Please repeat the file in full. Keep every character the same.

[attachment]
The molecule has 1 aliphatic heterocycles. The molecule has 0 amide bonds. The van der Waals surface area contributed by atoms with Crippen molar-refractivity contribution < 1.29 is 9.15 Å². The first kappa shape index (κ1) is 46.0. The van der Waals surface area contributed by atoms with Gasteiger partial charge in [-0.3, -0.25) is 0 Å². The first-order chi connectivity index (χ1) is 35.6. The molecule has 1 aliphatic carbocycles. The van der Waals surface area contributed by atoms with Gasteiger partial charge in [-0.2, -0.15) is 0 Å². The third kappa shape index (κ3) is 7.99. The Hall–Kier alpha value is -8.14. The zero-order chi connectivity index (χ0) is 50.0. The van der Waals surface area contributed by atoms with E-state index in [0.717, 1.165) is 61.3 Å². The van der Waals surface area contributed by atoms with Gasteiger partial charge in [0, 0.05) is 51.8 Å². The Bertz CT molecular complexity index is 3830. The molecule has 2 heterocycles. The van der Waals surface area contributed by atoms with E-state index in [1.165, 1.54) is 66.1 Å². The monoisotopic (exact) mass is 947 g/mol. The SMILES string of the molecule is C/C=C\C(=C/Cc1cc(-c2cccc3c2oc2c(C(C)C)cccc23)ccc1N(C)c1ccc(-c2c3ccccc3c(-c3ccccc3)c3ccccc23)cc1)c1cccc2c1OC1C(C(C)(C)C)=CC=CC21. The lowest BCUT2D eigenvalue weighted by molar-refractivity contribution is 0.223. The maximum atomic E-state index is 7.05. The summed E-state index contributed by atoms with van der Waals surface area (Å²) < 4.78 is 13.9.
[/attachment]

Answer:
The molecule has 1 aliphatic heterocycles. The molecule has 0 amide bonds. The van der Waals surface area contributed by atoms with Crippen molar-refractivity contribution < 1.29 is 9.15 Å². The first kappa shape index (κ1) is 46.0. The van der Waals surface area contributed by atoms with Gasteiger partial charge in [-0.3, -0.25) is 0 Å². The first-order chi connectivity index (χ1) is 35.6. The molecule has 1 aliphatic carbocycles. The van der Waals surface area contributed by atoms with Gasteiger partial charge in [-0.2, -0.15) is 0 Å². The third kappa shape index (κ3) is 7.99. The Hall–Kier alpha value is -8.14. The zero-order chi connectivity index (χ0) is 50.0. The van der Waals surface area contributed by atoms with E-state index in [0.717, 1.165) is 61.3 Å². The van der Waals surface area contributed by atoms with Gasteiger partial charge in [0, 0.05) is 51.8 Å². The Bertz CT molecular complexity index is 3830. The molecule has 2 heterocycles. The van der Waals surface area contributed by atoms with E-state index in [1.165, 1.54) is 66.1 Å². The monoisotopic (exact) mass is 947 g/mol. The SMILES string of the molecule is C/C=C\C(=C/Cc1cc(-c2cccc3c2oc2c(C(C)C)cccc23)ccc1N(C)c1ccc(-c2c3ccccc3c(-c3ccccc3)c3ccccc23)cc1)c1cccc2c1OC1C(C(C)(C)C)=CC=CC21. The lowest BCUT2D eigenvalue weighted by molar-refractivity contribution is 0.223. The maximum atomic E-state index is 7.05. The summed E-state index contributed by atoms with van der Waals surface area (Å²) < 4.78 is 13.9.